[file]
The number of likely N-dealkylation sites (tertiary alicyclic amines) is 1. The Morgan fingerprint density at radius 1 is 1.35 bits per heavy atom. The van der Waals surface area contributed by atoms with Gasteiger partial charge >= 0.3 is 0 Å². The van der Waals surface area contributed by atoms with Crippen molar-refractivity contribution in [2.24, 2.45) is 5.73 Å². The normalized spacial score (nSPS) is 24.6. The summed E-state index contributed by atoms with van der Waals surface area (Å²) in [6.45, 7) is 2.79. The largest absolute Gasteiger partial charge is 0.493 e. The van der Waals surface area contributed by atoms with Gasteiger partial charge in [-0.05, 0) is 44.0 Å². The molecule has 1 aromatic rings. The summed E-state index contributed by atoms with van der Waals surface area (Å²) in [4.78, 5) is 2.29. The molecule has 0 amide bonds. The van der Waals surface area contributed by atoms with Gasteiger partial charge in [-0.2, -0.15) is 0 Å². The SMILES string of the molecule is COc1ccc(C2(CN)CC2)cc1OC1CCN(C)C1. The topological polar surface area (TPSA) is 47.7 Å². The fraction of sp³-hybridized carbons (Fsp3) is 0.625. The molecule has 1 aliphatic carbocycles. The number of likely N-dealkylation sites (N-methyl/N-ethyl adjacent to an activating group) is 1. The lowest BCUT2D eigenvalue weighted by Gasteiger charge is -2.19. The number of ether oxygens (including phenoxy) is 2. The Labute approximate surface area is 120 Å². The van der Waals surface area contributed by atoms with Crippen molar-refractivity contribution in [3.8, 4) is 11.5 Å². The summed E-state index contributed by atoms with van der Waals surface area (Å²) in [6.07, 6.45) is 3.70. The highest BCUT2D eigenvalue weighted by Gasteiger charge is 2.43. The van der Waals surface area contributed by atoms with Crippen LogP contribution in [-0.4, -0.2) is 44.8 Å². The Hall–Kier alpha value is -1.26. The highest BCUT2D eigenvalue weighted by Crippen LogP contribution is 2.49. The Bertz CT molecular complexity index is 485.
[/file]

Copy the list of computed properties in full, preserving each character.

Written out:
The number of likely N-dealkylation sites (tertiary alicyclic amines) is 1. The Morgan fingerprint density at radius 1 is 1.35 bits per heavy atom. The van der Waals surface area contributed by atoms with Gasteiger partial charge >= 0.3 is 0 Å². The van der Waals surface area contributed by atoms with Crippen molar-refractivity contribution in [2.24, 2.45) is 5.73 Å². The normalized spacial score (nSPS) is 24.6. The summed E-state index contributed by atoms with van der Waals surface area (Å²) in [6.45, 7) is 2.79. The largest absolute Gasteiger partial charge is 0.493 e. The van der Waals surface area contributed by atoms with Gasteiger partial charge in [-0.05, 0) is 44.0 Å². The molecule has 1 aromatic rings. The summed E-state index contributed by atoms with van der Waals surface area (Å²) in [4.78, 5) is 2.29. The molecule has 0 amide bonds. The van der Waals surface area contributed by atoms with Gasteiger partial charge in [-0.2, -0.15) is 0 Å². The SMILES string of the molecule is COc1ccc(C2(CN)CC2)cc1OC1CCN(C)C1. The topological polar surface area (TPSA) is 47.7 Å². The fraction of sp³-hybridized carbons (Fsp3) is 0.625. The molecule has 1 aliphatic carbocycles. The number of likely N-dealkylation sites (N-methyl/N-ethyl adjacent to an activating group) is 1. The lowest BCUT2D eigenvalue weighted by Gasteiger charge is -2.19. The number of ether oxygens (including phenoxy) is 2. The Labute approximate surface area is 120 Å². The van der Waals surface area contributed by atoms with Crippen molar-refractivity contribution in [3.8, 4) is 11.5 Å². The summed E-state index contributed by atoms with van der Waals surface area (Å²) in [6.07, 6.45) is 3.70. The highest BCUT2D eigenvalue weighted by Gasteiger charge is 2.43. The van der Waals surface area contributed by atoms with Crippen LogP contribution in [-0.4, -0.2) is 44.8 Å². The Hall–Kier alpha value is -1.26. The highest BCUT2D eigenvalue weighted by Crippen LogP contribution is 2.49. The Bertz CT molecular complexity index is 485.